In high school I would get to orchestra early in the morning literally just to sit down, cello in hand, and sit in silence. I’d be the first in the door. My entire being searched for silence wherever I could get it. Most of my thoughts, truly, most of them, were about wishing for silence. I’d daydream about being the only person on earth after some apocalypse, and think about how quiet it would be. I carried around a book called Japanese Death Poems, a book of haikus that people wrote right before they died. Most of them were about nature, and I could think about how quiet that nature scene would be. Reading was my way of escaping the sound around me, even if it didn’t always work. It gave me something to focus on, to listen to my thoughts rather than the chaotic sound around me.

For Me, an Identity and Disability

In a different way to the protagonist, I had to realize my limitations with myself and the environment. Once armed with headphones for ear protection and knowledge of hyperacusis, I went to a meet-and-greet to say hi to new students in my graduate program. There were about 30 people jammed into a very small room with a low ceiling. I spent 3 minutes in the room, realized that I was exhausted and that it was way too loud even with my headphones. I grabbed a slice of pizza and went to the hallway to eat it, then left. I did the same thing at the holiday event two years later when there was a live saxophone (a live saxophone is hyperacusis hell for me, even with ear protection on). I give feedback about the live saxophone every year at the holiday party but people just don’t seem to care. They’d rather have the nice “festive music” instead of have me there I guess. It is what it is.

I’m now versed in a variety of different ear protectors (earplugs/headphones/ear defenders) and can accommodate myself for most events. Using ear protection and in turn dampening sound levels does help in filtering out different voices and being able to focus on one sound source, but it still takes more cognitive resources for me to focus compared to neurotypical people. The people I work with are supportive and don’t ask me if I can hear them, though accessing services like healthcare can be much trickier when wearing visible ear protection like headphones and have led to misunderstandings by staff, assuming I cannot hear them at all and they must shout or ask me to take them off.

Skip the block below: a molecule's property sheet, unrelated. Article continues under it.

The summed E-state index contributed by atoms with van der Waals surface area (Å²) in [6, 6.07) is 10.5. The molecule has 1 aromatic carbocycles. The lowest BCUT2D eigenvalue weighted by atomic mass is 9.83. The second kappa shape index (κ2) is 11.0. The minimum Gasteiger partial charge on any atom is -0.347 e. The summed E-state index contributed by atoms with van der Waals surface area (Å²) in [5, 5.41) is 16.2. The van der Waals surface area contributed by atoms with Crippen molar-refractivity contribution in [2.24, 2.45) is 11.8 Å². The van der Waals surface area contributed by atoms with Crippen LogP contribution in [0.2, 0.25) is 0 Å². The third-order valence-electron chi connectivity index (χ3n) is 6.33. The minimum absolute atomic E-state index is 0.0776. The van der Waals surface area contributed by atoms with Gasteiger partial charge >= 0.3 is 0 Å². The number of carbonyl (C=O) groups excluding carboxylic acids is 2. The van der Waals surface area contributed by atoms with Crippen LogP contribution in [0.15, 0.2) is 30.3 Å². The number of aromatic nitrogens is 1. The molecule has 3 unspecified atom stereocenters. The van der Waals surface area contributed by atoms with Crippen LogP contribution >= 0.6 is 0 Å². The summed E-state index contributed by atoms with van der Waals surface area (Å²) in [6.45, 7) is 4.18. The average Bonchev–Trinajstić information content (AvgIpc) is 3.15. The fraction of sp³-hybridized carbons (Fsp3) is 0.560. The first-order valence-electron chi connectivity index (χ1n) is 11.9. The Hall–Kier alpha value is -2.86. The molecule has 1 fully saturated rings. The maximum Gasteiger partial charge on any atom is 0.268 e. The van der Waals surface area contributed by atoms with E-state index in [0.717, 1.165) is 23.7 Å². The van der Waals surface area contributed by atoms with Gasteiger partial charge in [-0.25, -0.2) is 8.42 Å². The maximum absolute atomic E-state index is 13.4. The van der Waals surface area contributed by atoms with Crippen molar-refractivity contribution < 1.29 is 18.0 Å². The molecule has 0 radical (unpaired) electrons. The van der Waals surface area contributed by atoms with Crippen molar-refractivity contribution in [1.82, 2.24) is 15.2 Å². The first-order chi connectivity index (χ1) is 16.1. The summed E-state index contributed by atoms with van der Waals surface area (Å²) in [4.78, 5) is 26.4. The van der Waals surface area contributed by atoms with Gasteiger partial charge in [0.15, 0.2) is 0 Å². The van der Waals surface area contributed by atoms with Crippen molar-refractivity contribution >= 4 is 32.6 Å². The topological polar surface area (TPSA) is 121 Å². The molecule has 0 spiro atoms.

Finding My Stillness

Last year was the first time I had ever gone to a live concert without experiencing pain. I go to an annual convention every year, and every year they have live music. I really wanted to see a certain band. I put my Earaser earplugs in and put my headphones on. The combination was actually comfortable, unlike others I have tried.

I stood in the back of the concert hall, and I could hear the music. I braced myself for pain. I waited 5, then 10 seconds, but I wasn’t experiencing the acute pain I so often get from the loud sound of the snare drum or the electric guitars. There was no pain to brace for.

I felt a pang of relief. I felt a tear roll down my face.

This is how other people experience the world? This is what it ‘s like? All of my life, this is what it could be like? Without pain?

I wasn’t hearing the air ventilation or the people walking behind me. I was just. hearing. the. music. It was one of the best nights of my life, and I will always remember that feeling, that stillness.

I know being Deaf/HoH can be very different than being autistic (though some people are both!), and I know many of my experiences may differ from a non-autistic Deaf/HoH person and what they have to do to navigate the world.

But as an autistic person with hyperacusis and auditory sensitivity, I am so glad I watched this film. I may not have been the intended audience, but I appreciate this movie so much for making me feel seen.

9 thoughts on “How Autistic People Hear the World: auditory chaos and the search for silence

  1. As a music producer and performer (with ASD) I can — maybe surprisingly — relate to this, a lot. I’ve always had problems with loud sounds, though it definitely became a proper issue after I developed tinnitus, a few years back (after a live concert, where I was playing). I’ve enjoyed playing live gigs, as much as I loathed being in the public. The sheer volume, is preposterous — on stage is much lower, at least in my experience (I now wear earplugs anyway).